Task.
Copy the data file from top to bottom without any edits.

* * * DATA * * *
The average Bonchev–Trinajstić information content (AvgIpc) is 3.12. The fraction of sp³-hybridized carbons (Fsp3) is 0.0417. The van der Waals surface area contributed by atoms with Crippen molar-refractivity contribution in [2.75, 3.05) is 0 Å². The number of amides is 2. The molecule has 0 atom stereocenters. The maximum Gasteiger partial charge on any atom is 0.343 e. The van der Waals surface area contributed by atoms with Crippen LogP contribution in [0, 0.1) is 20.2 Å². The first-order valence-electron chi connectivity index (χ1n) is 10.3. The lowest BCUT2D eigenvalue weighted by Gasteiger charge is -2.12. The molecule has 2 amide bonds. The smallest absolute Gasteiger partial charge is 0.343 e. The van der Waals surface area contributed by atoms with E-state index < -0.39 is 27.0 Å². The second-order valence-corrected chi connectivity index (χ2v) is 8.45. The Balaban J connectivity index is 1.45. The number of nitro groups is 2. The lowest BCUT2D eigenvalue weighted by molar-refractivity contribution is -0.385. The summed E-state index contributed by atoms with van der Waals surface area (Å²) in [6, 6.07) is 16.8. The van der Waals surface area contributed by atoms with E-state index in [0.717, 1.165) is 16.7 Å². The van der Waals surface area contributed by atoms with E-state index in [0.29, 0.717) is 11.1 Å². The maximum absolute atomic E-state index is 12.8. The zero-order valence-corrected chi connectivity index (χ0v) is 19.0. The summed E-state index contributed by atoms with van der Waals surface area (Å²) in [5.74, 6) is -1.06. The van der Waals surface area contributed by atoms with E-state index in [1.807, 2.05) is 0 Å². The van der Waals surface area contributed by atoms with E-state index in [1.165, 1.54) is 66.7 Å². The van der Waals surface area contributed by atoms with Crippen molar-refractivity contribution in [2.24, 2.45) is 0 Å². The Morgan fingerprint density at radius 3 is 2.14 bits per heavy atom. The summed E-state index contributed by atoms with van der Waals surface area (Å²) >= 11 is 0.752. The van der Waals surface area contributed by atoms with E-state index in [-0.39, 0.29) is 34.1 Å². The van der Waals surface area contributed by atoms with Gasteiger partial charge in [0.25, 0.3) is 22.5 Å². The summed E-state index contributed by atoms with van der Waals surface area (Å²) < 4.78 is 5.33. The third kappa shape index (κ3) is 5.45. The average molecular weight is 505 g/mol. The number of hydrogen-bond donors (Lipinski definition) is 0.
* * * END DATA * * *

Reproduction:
The average Bonchev–Trinajstić information content (AvgIpc) is 3.12. The fraction of sp³-hybridized carbons (Fsp3) is 0.0417. The van der Waals surface area contributed by atoms with Crippen molar-refractivity contribution in [2.75, 3.05) is 0 Å². The number of amides is 2. The molecule has 0 atom stereocenters. The maximum Gasteiger partial charge on any atom is 0.343 e. The van der Waals surface area contributed by atoms with Crippen LogP contribution in [0, 0.1) is 20.2 Å². The first-order valence-electron chi connectivity index (χ1n) is 10.3. The lowest BCUT2D eigenvalue weighted by Gasteiger charge is -2.12. The molecule has 2 amide bonds. The smallest absolute Gasteiger partial charge is 0.343 e. The van der Waals surface area contributed by atoms with E-state index < -0.39 is 27.0 Å². The second-order valence-corrected chi connectivity index (χ2v) is 8.45. The Balaban J connectivity index is 1.45. The number of nitro groups is 2. The lowest BCUT2D eigenvalue weighted by molar-refractivity contribution is -0.385. The summed E-state index contributed by atoms with van der Waals surface area (Å²) in [6, 6.07) is 16.8. The van der Waals surface area contributed by atoms with E-state index in [0.717, 1.165) is 16.7 Å². The van der Waals surface area contributed by atoms with E-state index in [0.29, 0.717) is 11.1 Å². The maximum absolute atomic E-state index is 12.8. The zero-order valence-corrected chi connectivity index (χ0v) is 19.0. The summed E-state index contributed by atoms with van der Waals surface area (Å²) in [5.74, 6) is -1.06. The van der Waals surface area contributed by atoms with E-state index in [1.807, 2.05) is 0 Å². The van der Waals surface area contributed by atoms with E-state index in [1.165, 1.54) is 66.7 Å². The van der Waals surface area contributed by atoms with Crippen molar-refractivity contribution in [2.24, 2.45) is 0 Å². The Morgan fingerprint density at radius 3 is 2.14 bits per heavy atom. The summed E-state index contributed by atoms with van der Waals surface area (Å²) >= 11 is 0.752. The van der Waals surface area contributed by atoms with E-state index in [-0.39, 0.29) is 34.1 Å². The van der Waals surface area contributed by atoms with Gasteiger partial charge in [0.25, 0.3) is 22.5 Å². The summed E-state index contributed by atoms with van der Waals surface area (Å²) < 4.78 is 5.33. The third kappa shape index (κ3) is 5.45. The average molecular weight is 505 g/mol. The number of hydrogen-bond donors (Lipinski definition) is 0.